Senator Tom Cotton (R-Ark.) and Rep. Mike Gallagher (R-Wis.) are planning to introduce a bill that will reduce American’s dangerous dependence on pharmaceuticals from China. A joint statement from both elected officials reminds us, “After China covered up the spread of the China virus which lead to a global pandemic, a Chinese Communist Party organization asserted that Beijing could ‘announce strategic control over medical products and ban exports to the United States. Then, the United States will be caught in the ocean of viruses.’”
But as we address the most glaringly obvious and current American national security vulnerabilities, we must make decisions that fortify other, equally important American businesses and industries that are susceptible to foreign gamesmanship because of our public health crisis.
The pharmaceutical industry is but one area of concern. China has an opportunity now to aggressively displace the U.S. manufacturing sector of the economy. The failing, state-owned Commercial Aircraft Corporation (COMAC) has Chinese government support and they are trying to compete with American companies. Airbus is a European multinational aerospace corporation that has a facility in Alabama and wants to displace American companies that produce American manufactured and owned aircraft. We must make certain that we do not hand over another critical industry to foreign nations at the expense of American jobs or America’s national security.
The money to support these fragile industries also support other American contractors and businesses like Honeywell, General Electric and Spirit AeroSystems, who are also in equally sensitive positions on account of the Chinese virus.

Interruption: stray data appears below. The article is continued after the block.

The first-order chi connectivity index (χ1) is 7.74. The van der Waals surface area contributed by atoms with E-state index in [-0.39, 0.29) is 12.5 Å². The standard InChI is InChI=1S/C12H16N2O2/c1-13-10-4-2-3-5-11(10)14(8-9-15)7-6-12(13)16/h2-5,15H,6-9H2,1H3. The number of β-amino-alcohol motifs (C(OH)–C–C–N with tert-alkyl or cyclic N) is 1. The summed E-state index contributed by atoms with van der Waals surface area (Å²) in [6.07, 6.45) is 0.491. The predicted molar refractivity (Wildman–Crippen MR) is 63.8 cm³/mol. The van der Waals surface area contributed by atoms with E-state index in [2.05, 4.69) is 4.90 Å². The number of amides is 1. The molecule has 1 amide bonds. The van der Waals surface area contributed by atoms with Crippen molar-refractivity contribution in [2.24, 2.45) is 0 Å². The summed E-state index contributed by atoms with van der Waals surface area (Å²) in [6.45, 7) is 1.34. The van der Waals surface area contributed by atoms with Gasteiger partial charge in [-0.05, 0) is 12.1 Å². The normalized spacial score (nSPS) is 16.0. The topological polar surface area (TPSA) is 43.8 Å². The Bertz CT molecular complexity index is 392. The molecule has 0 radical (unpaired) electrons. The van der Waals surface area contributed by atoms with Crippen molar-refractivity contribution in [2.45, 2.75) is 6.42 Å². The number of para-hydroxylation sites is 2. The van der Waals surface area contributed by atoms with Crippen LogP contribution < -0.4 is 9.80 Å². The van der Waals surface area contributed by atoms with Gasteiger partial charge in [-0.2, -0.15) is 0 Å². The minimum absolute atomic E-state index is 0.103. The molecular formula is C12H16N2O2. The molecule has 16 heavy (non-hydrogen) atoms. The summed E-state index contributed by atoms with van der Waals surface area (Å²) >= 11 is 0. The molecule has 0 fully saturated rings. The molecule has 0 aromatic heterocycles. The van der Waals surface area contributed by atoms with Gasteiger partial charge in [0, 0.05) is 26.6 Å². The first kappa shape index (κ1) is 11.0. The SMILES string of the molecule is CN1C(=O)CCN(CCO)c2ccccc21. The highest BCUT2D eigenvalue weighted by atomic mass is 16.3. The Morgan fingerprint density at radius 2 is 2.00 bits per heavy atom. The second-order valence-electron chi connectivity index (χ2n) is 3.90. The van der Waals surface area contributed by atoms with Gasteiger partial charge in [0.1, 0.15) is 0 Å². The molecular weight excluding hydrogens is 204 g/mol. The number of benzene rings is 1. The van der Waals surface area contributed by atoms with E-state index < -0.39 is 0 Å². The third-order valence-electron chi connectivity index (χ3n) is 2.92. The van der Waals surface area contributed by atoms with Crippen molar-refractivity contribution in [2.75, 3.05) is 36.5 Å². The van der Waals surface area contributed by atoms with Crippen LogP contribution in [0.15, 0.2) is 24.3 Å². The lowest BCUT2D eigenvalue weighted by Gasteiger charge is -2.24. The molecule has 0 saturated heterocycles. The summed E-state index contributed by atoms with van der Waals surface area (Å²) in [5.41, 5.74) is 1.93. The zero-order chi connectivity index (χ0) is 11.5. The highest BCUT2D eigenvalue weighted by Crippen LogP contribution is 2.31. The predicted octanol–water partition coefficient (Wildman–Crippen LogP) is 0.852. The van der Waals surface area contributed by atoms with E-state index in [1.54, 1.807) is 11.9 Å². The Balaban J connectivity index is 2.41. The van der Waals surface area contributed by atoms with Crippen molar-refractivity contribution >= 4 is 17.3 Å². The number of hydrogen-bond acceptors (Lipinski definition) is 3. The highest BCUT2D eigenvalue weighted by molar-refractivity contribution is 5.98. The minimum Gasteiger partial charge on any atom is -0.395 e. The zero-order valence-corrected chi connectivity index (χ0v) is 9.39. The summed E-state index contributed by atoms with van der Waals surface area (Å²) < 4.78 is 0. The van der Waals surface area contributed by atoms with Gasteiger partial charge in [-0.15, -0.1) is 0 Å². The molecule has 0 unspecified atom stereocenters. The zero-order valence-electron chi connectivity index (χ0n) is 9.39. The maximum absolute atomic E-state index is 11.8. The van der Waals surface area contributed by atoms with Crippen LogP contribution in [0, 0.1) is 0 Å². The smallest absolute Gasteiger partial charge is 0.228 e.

Boeing confirmed Monday it was in talks with the administration about short-term support, while U.S. President Donald Trump said Tuesday the U.S. government would provide support. Boeing has noted that typically 70% of its revenue flows to its 17,000 suppliers and has told lawmakers that without significant assistance the entire U.S. aviation manufacturing sector could collapse.
“This will be one of the most important ways for airlines, airports, suppliers and manufacturers to bridge to recovery. Funds would support the health of the broader aviation industry, because much of any liquidity support to Boeing will be used for payments to suppliers to maintain the health of the supply chain,” explained Boeing spokesman Gordon Johndroe.
The American aerospace industry will not survive without a bridge to liquidity and the governments of our adversaries, China and the European nations propping up Airbus, hope Congress will refuse to act clearing a path for them to move in.
China is already working with Russia on aircraft to compete with America’s aviation industry. Now is the time to review our home grown enterprises and make certain the government decisions strengthen rather than weaken critical U.S. business institutions.